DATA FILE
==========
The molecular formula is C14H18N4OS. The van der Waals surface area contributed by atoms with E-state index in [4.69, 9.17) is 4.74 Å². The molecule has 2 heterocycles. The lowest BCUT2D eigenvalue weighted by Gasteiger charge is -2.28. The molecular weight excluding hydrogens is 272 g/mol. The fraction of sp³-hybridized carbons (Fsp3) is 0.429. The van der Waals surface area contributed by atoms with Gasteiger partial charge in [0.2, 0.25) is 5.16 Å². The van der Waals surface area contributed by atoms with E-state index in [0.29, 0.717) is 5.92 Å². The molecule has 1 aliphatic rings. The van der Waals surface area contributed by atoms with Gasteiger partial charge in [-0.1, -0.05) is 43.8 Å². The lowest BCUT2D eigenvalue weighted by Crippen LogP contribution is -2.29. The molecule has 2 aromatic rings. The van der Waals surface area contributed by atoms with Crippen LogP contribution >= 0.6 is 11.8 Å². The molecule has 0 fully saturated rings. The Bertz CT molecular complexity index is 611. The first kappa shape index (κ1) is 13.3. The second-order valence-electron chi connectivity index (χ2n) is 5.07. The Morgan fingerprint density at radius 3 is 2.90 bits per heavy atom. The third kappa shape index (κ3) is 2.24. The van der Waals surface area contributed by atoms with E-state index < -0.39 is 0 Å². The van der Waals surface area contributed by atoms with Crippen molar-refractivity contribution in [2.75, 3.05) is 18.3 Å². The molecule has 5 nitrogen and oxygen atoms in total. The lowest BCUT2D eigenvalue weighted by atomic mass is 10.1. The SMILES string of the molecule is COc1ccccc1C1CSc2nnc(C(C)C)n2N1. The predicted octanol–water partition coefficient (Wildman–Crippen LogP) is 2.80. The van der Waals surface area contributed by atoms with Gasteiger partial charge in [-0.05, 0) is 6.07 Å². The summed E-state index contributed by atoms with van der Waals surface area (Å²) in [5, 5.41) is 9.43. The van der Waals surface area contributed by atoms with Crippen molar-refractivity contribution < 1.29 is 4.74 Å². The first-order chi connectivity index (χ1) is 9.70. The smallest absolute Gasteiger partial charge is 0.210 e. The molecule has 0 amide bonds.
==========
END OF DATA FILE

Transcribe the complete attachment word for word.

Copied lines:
The molecular formula is C14H18N4OS. The van der Waals surface area contributed by atoms with E-state index in [4.69, 9.17) is 4.74 Å². The molecule has 2 heterocycles. The lowest BCUT2D eigenvalue weighted by Gasteiger charge is -2.28. The molecular weight excluding hydrogens is 272 g/mol. The fraction of sp³-hybridized carbons (Fsp3) is 0.429. The van der Waals surface area contributed by atoms with Gasteiger partial charge in [0.2, 0.25) is 5.16 Å². The van der Waals surface area contributed by atoms with E-state index in [0.29, 0.717) is 5.92 Å². The molecule has 1 aliphatic rings. The van der Waals surface area contributed by atoms with Gasteiger partial charge in [-0.1, -0.05) is 43.8 Å². The lowest BCUT2D eigenvalue weighted by Crippen LogP contribution is -2.29. The molecule has 2 aromatic rings. The van der Waals surface area contributed by atoms with Crippen LogP contribution >= 0.6 is 11.8 Å². The molecule has 0 fully saturated rings. The Bertz CT molecular complexity index is 611. The first kappa shape index (κ1) is 13.3. The second-order valence-electron chi connectivity index (χ2n) is 5.07. The Morgan fingerprint density at radius 3 is 2.90 bits per heavy atom. The third kappa shape index (κ3) is 2.24. The van der Waals surface area contributed by atoms with E-state index < -0.39 is 0 Å². The van der Waals surface area contributed by atoms with Crippen molar-refractivity contribution in [2.75, 3.05) is 18.3 Å². The molecule has 5 nitrogen and oxygen atoms in total. The lowest BCUT2D eigenvalue weighted by atomic mass is 10.1. The SMILES string of the molecule is COc1ccccc1C1CSc2nnc(C(C)C)n2N1. The predicted octanol–water partition coefficient (Wildman–Crippen LogP) is 2.80. The van der Waals surface area contributed by atoms with Gasteiger partial charge in [-0.05, 0) is 6.07 Å². The summed E-state index contributed by atoms with van der Waals surface area (Å²) in [5, 5.41) is 9.43. The van der Waals surface area contributed by atoms with Crippen molar-refractivity contribution < 1.29 is 4.74 Å². The first-order chi connectivity index (χ1) is 9.70. The smallest absolute Gasteiger partial charge is 0.210 e. The molecule has 0 amide bonds.